The pandemic and its associated restrictive measures have turned our lives upside down. Someone took self-isolation as a great opportunity to finally take a break from social contacts, but for most people it is painful, even if they have to work remotely. The inability to adapt to new conditions breeds anxiety and procrastination, as well as leads to conflicts with loved ones. Habits will help to resist in this difficult time.
In his 1892 lecture, William James said, “There is no more miserable person than the one for whom every decision – to smoke a cigarette, drink water, get to work, get out of bed or go to sleep – becomes a matter of reflection.” With the introduction of strict measures of social distancing, many people suddenly found themselves in a similar situation.
Breaking the usual routine means that they can no longer live a significant part of the day on autopilot. As a result, if earlier it took them only an hour (or even less) to take a shower, dress and have breakfast!), now these procedures are delayed until noon. And then it gets worse. As Balzac wrote in 1830, “the days are melting in their hands, like ice in the sun.”
Some of the disruption to the usual daily routine brought relief, but most people took it by surprise. This is not surprising.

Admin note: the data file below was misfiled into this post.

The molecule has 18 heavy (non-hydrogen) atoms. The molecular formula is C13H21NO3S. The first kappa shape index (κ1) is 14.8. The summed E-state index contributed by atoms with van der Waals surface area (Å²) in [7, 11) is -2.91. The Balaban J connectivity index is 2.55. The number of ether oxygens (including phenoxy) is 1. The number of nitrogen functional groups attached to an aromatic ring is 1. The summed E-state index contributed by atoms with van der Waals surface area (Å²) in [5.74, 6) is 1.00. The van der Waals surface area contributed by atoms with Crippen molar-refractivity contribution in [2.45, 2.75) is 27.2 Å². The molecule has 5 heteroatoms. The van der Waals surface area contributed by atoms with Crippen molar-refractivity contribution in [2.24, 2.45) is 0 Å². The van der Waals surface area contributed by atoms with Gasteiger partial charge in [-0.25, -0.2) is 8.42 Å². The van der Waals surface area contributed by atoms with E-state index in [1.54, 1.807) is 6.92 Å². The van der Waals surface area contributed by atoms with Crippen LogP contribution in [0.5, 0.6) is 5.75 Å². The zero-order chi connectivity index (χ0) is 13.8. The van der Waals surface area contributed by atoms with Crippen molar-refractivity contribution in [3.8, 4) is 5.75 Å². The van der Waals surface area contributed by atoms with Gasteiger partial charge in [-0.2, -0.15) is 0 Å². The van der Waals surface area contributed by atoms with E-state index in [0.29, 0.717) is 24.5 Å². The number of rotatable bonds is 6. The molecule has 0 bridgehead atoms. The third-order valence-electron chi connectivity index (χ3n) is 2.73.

Habits not only allow us to do everyday activities on autopilot (releasing consciousness), but also set boundaries between work and personal life. People prone to mood swings, they also help to cope with emotions and not to succumb to anxiety, irritation and laziness.
Having found an activity that will completely absorb their attention, many people will be able to naturally develop a new mode of the day that will surely suit them better than the routine imposed from the outside. Change itself can have a stimulating effect.
While new habits are forming, let’s just pause and think about what is happening.
Today’s world is very strange and even frightening. The desire to avoid uncertainty by returning to the usual routine or having worked out a new one is quite natural. But the day-by-minute days leave no time for reflection, while uncertainty can prompt us to rethink our way of life.
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